As a stunned world watched historic protests sweep Egyptian president Hosni Mubarak from power last January, Nicholas Anders sat in Morocco with one thought racing through his mind: When can I get back to Cairo?
Then a junior in the first weeks
of his AU Abroad program at the American University in Cairo, Anders had left Egypt with the 10 other AU undergraduates when the U.S. State Department chartered flights out of the country.
Once safely evacuated from the revolution, Anders plotted his return.
“These people built the pyramids 7,000 years ago,” said Anders, a foreign policy major in the School of International Service. “I just had a gut feeling that things would be okay. I love the people, I loved the university. I fell in love with the country instantly.”
Back in Washington, Sara Dumont, director of AU Abroad, was scrambling to get the students reassigned to other programs. Some stayed in Morocco, others went to Istanbul, but Anders was determined to go back to Egypt.
“Nick was a special case,” Dumont said. “The main thing about Nick is his age and maturity. Nick is not a 20-year-old student. We do make the distinction here at AU regarding that. At some point I think you need to give adult people full information and let them make up their own minds.”
A Washington native, Anders, 32, lived in Los Angeles for a number of years trying to crack into show business. While there he tended bar at a Lebanese-owned jazz club, which piqued his interest in the Middle East.
“If it was the 1950s I’d probably be studying Russia,” said Anders, who takes Arabic classes. “I would like to go into diplomacy, and I feel a lot can be done with relations between the U.S. and Middle East, which I used to call the Arab world. After a half year there I would never call it the Arab world again because Morocco is no closer to Egypt than Spain is to Iowa. They’re very different cultures, very different mentalities, very different mind-sets.”
Anders first arrived in Cairo on January 14. Eleven days later demonstrations began in Tahrir Square.
“That day itself was not so transforming as the next couple of days,” said Anders, who lived in an apartment in Zamalek, an island community in the Nile River about two miles from the square. “Something was obviously happening.”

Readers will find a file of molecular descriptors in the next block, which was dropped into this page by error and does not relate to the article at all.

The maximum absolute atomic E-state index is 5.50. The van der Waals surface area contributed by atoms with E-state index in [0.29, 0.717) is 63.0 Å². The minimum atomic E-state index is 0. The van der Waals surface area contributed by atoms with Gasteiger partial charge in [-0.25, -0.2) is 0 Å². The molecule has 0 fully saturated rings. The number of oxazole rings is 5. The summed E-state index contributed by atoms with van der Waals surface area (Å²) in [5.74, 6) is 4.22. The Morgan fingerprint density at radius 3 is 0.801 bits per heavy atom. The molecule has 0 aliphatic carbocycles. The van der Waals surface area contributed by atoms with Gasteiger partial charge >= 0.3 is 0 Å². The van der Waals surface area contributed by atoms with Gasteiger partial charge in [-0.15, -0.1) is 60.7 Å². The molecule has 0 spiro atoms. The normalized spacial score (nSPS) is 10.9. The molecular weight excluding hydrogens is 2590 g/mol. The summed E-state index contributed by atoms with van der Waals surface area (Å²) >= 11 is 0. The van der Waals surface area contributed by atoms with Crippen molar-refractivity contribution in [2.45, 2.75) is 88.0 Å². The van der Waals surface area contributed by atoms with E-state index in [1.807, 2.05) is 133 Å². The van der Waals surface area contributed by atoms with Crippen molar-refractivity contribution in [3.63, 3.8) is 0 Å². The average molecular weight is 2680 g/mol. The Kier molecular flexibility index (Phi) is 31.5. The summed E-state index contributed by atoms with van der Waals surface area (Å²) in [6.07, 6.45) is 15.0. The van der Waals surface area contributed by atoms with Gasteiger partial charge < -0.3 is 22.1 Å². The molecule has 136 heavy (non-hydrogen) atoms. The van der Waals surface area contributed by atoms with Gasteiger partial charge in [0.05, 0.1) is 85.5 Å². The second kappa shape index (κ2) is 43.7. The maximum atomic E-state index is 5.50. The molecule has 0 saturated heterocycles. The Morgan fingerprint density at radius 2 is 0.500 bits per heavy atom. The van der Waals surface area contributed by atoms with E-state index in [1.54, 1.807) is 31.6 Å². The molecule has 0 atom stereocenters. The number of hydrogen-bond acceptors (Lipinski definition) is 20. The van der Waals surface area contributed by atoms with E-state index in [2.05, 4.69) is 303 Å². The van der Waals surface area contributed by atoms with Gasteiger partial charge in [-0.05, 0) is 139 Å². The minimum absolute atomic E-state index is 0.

Much of the protesting was confined to sections of the city, into which Anders didn’t venture. However, it was impossible to ignore the wave of transformation overtaking the country. One day a plume of tear gas from the square drifted into Zamalek, where Anders most definitely felt it.
“I didn’t go to Tahrir those first few days because it was just not smart,” he said. “I felt I was not Egyptian, I didn’t have any place there. I didn’t want to be misconstrued as an American spy or government agent.”
Although Anders sensed discomfort in the air, he rarely feared for his safety.
“Egyptians are very welcoming people,” he said. “At first the man who owned the bazaar down the street from my apartment called me ‘the American.’ Then he started calling me ‘my son’ for the next five months. He offered me tea every day. They wouldn’t have let anything happen to me—it’s just the Egyptian way.”
Once Dumont was assured of the students’ safety, she evaluated the situation and allowed Anders to return. Following a week “in exile” in Morocco, Anders flew back to Cairo three days after Mubarak resigned.
“A lot of institutions have hard fast rules that they don’t make any exceptions to,” Dumont said. “AU is perhaps unusual in having a more nuanced response. We have access here to a lot of experts, and the freedom to assess the situation and come to a consensus. Nick is extremely thoughtful. Like a lot of adult learners, he comes back to higher education with an incredible determination and focus, and that’s something I respect a great deal.”
The rest of Anders’ semester proceeded rather smoothly. He went about studying at AUC and conducting research on a project that eventually became a paper entitled “Anti-U.S. Sentiment in the Middle East.” It will be published in the November edition of the National Conference of Undergraduate Research.
“Just being there and understanding the mentality was so important,” said Anders, who’s back on campus for his senior year. “I really respect AU for letting me go back. It made all the difference in the world. It was trying and stressful a lot of times, but overall it was a very rewarding experience.”
Anders plans to pursue a master’s degree and a career in diplomacy. There’s no surprise as to where.
“I was so impressed with the Egyptian people, the way they organically policed themselves, directed traffic, cleaned the streets, secured their neighborhoods,” he said. “I want to work there. I want to live there. I love the place.”